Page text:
Aeroplane Landing - Various Stages:
Typically, a commercial aircraft begins the first phase of its landing when it takes about half an hour to arrive at the destination airport. At this point the planes are about one hundred and fifty to two hundred kilometers away from their destination. This stage is called "descending", when the aircraft is flying slowly from the plane to the lowest level. Descent means to go down.
In the first stage of landing, the aircraft not only reduces the flying height, but also reduces its speed slowly, bringing the landing speed to a close. The descending of the aircraft's engines is so low that the descending of the aircraft's nostrils begin to return to a lower angle. Passengers will also be warned to wear seat belts immediately. The air pressure in the air is adjusted according to the air pressure at various altitudes. By the end of the descent, the aircraft will reach the airport at a distance of around twenty or thirty kilometers. Beacons can be heard in the cockpit of the aircraft, which provide the identification of each airport via radio signals from the ground. In addition, the pilot receives proposals to land the aircraft by communicating with the control tower at the airport. The next stage of the process is known as approaching. This is the stage to guide the aircraft towards the runway of the airport. During the approach phase, the aircraft will be about two thousand feet above the ground. It is at this stage that the final landing speed of the aircraft is determined by the pilots. This calculates the total weight of the aircraft, the wind speed on the runway, the speed, direction (this information is provided by the control tower), and the minimum lift required to land the aircraft. Typically, all takeoffs and lanterns are held in the opposite direction of the wind (facing the wind). The lowest landing speed is also close to take-off speed. However, because the aircraft's weight is lower during takeoff (because it burns so much fuel on takeoff and travel), a lower landing speed is possible than takeoff.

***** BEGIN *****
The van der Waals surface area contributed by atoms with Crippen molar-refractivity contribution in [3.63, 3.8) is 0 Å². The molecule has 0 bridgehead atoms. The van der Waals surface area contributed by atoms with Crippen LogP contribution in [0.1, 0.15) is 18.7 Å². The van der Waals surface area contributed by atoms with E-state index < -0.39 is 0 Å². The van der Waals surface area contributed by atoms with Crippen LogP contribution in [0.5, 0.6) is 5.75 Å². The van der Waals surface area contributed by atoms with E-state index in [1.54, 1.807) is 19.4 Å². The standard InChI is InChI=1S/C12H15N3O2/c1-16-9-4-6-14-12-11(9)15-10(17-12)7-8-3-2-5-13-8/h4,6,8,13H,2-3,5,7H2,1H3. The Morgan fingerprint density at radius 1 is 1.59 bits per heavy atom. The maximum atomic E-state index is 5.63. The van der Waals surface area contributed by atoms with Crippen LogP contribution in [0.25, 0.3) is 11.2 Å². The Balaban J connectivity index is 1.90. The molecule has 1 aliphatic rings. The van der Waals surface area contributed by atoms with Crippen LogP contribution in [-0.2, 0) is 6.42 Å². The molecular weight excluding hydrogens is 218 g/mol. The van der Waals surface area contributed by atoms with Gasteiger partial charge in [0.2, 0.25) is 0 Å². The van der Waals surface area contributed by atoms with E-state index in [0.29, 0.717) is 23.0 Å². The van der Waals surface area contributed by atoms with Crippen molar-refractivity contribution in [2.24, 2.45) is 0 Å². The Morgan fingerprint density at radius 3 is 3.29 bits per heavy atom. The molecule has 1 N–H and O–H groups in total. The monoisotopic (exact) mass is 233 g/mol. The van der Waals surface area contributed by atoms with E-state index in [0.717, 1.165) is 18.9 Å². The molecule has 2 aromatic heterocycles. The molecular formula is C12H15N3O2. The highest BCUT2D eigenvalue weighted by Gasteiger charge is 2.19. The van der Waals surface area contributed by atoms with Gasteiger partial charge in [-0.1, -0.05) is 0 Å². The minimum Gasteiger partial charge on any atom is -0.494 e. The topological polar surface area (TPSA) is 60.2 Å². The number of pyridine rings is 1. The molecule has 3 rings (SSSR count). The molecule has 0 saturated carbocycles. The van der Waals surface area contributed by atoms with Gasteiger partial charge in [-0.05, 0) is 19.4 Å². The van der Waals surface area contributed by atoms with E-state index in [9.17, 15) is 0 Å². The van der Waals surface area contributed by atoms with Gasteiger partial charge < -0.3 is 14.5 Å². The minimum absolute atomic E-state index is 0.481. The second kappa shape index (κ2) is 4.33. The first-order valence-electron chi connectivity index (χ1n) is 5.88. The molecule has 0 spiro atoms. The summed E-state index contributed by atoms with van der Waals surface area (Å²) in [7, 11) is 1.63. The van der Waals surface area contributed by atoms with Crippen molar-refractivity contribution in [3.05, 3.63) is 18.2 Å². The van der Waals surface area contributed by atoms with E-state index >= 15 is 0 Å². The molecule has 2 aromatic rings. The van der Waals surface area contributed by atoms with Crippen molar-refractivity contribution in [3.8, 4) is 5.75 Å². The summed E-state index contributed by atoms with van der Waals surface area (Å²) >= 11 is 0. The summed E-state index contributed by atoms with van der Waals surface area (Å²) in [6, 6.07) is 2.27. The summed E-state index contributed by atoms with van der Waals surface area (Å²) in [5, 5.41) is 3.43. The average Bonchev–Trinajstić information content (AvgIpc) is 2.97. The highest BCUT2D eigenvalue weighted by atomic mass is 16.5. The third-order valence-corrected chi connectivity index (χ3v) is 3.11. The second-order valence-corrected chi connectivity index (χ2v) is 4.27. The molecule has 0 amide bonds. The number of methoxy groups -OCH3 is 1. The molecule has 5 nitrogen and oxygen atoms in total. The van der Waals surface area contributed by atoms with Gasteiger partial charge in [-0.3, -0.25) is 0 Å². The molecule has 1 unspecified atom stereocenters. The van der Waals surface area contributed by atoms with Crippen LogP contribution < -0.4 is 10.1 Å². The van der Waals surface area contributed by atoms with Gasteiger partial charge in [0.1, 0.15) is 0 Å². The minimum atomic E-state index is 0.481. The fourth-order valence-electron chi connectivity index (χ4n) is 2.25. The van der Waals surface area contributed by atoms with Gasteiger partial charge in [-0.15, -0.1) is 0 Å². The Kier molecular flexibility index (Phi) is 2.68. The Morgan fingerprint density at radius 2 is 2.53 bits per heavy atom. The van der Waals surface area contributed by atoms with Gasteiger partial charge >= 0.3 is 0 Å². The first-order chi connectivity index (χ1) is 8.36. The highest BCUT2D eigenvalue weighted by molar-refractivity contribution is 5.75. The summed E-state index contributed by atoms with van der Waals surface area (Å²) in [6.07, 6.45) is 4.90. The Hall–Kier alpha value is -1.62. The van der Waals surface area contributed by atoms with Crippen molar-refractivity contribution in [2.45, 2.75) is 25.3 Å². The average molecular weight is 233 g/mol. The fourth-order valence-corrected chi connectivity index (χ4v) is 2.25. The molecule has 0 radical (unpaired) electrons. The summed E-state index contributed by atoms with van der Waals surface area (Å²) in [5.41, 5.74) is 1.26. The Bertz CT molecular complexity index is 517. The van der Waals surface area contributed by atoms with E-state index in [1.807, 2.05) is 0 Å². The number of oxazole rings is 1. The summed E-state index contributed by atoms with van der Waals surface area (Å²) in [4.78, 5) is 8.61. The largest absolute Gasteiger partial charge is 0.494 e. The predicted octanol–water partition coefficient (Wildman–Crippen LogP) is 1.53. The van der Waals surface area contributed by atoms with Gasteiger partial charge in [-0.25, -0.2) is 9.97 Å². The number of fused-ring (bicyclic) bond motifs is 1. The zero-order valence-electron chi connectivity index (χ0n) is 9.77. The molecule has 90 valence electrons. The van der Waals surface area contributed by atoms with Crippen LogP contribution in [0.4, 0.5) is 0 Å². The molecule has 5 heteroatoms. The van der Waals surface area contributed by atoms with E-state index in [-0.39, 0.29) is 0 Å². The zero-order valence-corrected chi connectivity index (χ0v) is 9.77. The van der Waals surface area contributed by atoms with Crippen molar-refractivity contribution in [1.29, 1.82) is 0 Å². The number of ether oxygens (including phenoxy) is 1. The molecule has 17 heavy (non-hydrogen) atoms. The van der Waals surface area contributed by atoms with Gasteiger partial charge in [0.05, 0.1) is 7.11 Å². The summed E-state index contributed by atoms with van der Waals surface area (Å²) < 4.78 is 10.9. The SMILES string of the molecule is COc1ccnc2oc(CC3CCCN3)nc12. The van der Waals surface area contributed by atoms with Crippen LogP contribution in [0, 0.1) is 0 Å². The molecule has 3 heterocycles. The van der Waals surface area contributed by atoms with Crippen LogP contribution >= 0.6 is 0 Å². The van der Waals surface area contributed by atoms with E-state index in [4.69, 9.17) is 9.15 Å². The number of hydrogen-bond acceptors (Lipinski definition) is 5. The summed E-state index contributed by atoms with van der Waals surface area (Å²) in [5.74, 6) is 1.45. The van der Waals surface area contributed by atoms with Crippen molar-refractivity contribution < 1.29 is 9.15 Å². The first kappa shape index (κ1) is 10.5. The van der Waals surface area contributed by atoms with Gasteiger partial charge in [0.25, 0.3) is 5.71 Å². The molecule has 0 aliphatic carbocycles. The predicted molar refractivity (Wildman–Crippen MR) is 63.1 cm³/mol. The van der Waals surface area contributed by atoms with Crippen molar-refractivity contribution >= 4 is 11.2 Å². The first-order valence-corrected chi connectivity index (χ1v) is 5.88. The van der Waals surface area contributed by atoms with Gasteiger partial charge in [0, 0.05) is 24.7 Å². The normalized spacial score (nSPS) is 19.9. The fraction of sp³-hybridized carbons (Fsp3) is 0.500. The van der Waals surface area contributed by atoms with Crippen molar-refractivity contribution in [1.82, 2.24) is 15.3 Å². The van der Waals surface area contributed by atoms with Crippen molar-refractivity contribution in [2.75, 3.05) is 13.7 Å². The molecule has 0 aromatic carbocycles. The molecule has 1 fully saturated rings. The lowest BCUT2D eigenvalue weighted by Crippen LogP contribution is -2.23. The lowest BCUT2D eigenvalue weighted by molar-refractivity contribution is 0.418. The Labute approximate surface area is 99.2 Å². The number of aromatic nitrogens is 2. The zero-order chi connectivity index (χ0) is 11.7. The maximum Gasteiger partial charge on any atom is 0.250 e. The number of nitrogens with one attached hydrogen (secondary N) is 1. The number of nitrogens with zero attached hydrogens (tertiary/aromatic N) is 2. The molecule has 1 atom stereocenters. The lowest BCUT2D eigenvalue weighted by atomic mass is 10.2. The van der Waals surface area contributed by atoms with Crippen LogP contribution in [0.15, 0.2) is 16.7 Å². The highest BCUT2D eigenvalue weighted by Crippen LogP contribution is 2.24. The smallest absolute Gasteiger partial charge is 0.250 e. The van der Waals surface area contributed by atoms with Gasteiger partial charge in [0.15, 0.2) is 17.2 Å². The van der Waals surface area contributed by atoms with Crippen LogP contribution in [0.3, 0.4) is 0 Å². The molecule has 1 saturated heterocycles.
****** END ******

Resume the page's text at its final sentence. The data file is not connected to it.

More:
The wind blowing directly into the air is called the head wind and the wind blowing in the direction of flight is called the tail wind. Their specificity is easy to understand. Suppose a head wind is on the runway at 30 km / h. Suppose the airplane has a speed of 250 km / hour to make it lift enough. In this case, if the aircraft has a top speed of 220 km / h (250-30 = 220), it will have the necessary lift. The opposite is the effect of tail wind.
There are different ways to reduce the air speed of the aircraft. First, when the engine is cruising at a very low speed, the thrust is not formed. Therefore, the first option is to reduce the speed of air friction (drag). Two, with a few spoilers for air braking mounted on the wing of the aircraft, the speed is reduced slightly. Even if a small plate is mounted on the wing of a flying plane, the effect is great. When the speed is low, the lift is not allowed. Therefore, at this time, some mechanism can be started to operate in the wings to provide the aircraft with low speed and sufficient lift to stay in the air. At the front of the wings is a movable forward surface called the slats, and at the rear there is a section called the flaps that can be moved by a hydraulic system to expand the wing. These will be in close proximity to the wing while flying. When operating the slate during landing / take-off, the wing of the aircraft increases the angle of tearing of the air in front of it, and the angle in which the wing is pushed downward becomes more perpendicular when the flap is moved backwards. As a result, the lift increases.